John W. Salvage runs Valhalla Productions, created the game Murder Made Marry, designed the Valhalla Adventure Game and writes fiction. In this From the Inkwell article John shares his thoughts on the tricky issue of getting the balance of power right between technology and magic. This is a struggle many game designers and GMs have faced.
The Valhalla RPG is one which lets gamers play characters from any time or place. Mashup characters are possible too with a shot-gun wielding Roman Centurion, a Gnome computer hacker and Aztec vampire being the first three examples suggested on the website.
Tech vs Magic – The Balance of Power
I first started writing the Valhalla Adventure Game about twenty-five years ago. When I started there were not many cross-genre games. I wanted to create a game where any character type was possible and would fully interact with other characters from any time or place. I wanted a world where magic users and aliens would interact alongside gunslingers and mythological creatures.
I knew from the start that the big problem would be reining in the power of modern and futuristic weaponry. There is a reason that people stopped dressing in full plate mail and carrying swords … bullets can go through plate mail and guns kill easier than swords. The problem was determining a legitimate way to keep melee weapons relevant in a game littered with high-powered plasma weapons and machine guns.
Magic stood as the great counterweight to technology. The power of magic could be so great that it might undermine all technology. While certainly more difficult to master than a handgun, magic had the potential of turning any character into a one-man army. A high-powered spell caster might be able to cause massive destruction to even the most advanced army.
Even though I knew that each of these extremes could upset the balance of the game, the last thing I wanted to do was limit a character’s potential. I wanted the game to be based on infinite possibilities. Mages with pistols seemed like hot stuff when AD&D wouldn’t even allow a Mage to use a sword. Likewise, a cyborg casting spells seemed like a fun twist. How to limit these powers without completely muting them?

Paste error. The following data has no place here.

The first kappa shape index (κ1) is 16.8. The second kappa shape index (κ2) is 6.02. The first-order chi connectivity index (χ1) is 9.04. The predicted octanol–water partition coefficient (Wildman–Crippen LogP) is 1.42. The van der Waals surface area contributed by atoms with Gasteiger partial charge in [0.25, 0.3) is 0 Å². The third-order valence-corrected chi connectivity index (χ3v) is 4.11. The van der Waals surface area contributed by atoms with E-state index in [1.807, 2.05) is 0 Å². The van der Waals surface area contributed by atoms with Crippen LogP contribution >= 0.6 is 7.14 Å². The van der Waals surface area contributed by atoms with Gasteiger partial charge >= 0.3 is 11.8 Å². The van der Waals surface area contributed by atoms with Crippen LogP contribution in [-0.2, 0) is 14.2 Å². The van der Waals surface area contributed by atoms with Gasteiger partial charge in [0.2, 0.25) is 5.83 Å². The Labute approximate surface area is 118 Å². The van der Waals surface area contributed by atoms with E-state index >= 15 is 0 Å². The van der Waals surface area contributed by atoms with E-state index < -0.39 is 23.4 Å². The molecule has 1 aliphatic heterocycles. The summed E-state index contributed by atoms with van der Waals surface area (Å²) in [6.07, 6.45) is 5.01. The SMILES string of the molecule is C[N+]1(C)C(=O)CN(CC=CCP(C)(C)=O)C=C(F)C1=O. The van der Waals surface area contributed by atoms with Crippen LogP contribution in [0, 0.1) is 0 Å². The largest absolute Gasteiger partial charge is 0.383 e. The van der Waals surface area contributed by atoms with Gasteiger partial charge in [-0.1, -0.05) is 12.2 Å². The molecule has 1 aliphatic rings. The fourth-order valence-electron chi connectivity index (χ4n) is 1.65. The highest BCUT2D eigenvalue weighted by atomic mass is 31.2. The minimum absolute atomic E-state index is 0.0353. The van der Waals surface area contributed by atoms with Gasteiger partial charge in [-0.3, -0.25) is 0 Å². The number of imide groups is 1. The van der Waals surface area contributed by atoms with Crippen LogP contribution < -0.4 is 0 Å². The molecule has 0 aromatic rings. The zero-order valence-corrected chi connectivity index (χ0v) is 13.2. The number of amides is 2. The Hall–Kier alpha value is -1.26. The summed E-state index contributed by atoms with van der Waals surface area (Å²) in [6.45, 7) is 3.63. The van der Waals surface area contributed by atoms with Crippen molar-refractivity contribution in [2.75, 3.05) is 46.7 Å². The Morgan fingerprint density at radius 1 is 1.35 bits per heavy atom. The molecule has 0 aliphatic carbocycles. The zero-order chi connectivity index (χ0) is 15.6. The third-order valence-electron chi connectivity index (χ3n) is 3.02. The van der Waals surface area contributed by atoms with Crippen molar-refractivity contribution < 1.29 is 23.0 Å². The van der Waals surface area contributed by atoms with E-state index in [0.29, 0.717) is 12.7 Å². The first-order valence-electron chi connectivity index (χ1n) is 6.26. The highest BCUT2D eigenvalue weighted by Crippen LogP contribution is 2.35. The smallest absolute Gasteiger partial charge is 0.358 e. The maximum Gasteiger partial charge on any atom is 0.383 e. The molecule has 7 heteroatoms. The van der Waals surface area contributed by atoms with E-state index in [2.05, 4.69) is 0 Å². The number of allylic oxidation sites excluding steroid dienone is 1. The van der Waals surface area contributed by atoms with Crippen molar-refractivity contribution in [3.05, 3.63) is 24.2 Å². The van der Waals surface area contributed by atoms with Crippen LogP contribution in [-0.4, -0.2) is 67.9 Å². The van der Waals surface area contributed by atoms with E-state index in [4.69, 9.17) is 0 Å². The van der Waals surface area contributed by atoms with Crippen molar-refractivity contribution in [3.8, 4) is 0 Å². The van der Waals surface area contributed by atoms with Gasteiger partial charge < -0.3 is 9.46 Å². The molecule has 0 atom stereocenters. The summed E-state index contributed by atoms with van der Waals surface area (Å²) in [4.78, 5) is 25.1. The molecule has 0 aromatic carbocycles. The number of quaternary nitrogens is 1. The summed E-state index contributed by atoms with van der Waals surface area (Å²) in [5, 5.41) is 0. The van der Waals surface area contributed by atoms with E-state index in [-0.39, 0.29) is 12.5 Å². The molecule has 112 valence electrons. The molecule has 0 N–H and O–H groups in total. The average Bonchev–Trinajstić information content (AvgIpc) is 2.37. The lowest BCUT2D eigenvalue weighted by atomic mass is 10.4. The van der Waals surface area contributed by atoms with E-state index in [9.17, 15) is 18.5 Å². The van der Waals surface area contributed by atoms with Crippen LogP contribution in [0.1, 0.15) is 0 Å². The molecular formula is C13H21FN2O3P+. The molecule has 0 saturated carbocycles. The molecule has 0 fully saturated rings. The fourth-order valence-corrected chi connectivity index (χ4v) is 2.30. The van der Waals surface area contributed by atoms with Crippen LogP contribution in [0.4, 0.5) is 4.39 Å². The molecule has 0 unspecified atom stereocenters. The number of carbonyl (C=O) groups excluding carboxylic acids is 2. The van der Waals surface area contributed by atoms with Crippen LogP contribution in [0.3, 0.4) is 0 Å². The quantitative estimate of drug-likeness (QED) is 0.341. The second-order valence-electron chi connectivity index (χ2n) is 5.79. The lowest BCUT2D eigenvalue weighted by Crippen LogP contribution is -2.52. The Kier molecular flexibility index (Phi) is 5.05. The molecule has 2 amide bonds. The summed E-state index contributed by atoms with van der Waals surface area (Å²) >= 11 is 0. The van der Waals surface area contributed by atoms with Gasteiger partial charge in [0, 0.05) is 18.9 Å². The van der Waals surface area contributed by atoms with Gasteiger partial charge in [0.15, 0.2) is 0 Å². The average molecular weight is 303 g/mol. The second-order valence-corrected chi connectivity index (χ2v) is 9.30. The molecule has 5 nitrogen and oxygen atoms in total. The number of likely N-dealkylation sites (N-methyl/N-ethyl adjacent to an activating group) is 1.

Eventually I came up with “Tech Zones” to fix this dilemma. The idea was that high-tech weapons and equipment would start to fail in low-tech areas while magic could be used almost effortlessly in low-tech areas, but would often fail in high-tech zones. There would always be a chance to hit, but that chance became slimmer the further the characters strayed from their own tech zones.
To my delight it had exactly the effect I wanted!
While test-playing with characters as they changed levels and gained experience in different tech zones, they began to take on skills and weapons that enabled them to operate in multiple tech zones. They might always prefer one over another, but that wouldn’t stop a World War II soldier from becoming skilled with a mace, or a Roman Centurion from picking up a handgun. They retained their own base elements, but evolved to fit the world they found themselves in.
With the system in place, I decided to expand on it, creating a history of the planet where the Tech Zones came into being and created the “Great War.” This war is the quintessential event in Valhalla. It brought about the current socio-political environment, the tech zones, and the International Security League (INSL).
The Great War was a war fought about two hundred years before the current time period. This war pitted the Technophiles versus the Technophobes. The war was desperately fought on both sides. Battles were fought on every continent and virtually everyone lost friends or family during the dark days of that war. When peace finally came, the surviving powers decided to create the Tech Zones with a mixture of magic and technology so that no group could ever have an overwhelming edge over the other. With this as a cornerstone, peace has reigned (more or less) since then.
In a way this narrative colored every other thing I did with Valhalla. This key conflict between technology and magic morphed and reappeared in different ways. It can be seen in some nation’s outlawing of all firearms, as well as their distrust of medical doctors and magic users alike. Meanwhile, some high-tech nations use the power of mass production to create inexpensive melee weapons to arm anyone from brigands to hobgoblins to the Pharaoh’s army. The ultra-high-tech aliens have shut their borders completely for fear that others will learn the secrets of their technology. Magic use is on the rise. The knowledge of the Gnomes has begun to blend magic and technology, creating a steam-punk setting in the midst of Imperial England. Many other similar examples can be found at in Valhalla Crier.
All of this illustrates what I like best about role playing games. The outlet of one idea can branch out to include so much more, particularly when gaming with the same character over a long period of time. The richness of the character, the history that comes with him, and the vision of the player and GM all come together to enhance the playing experience.
Ultimately whether your character stands with magic or technology, if he is a technophobe or a technophile, or somewhere in between, it is really your imagination that turns the world.
The Valhalla Adventure Game is available from DriveThruRPG as a PDF download, in softcover and as a hardcover.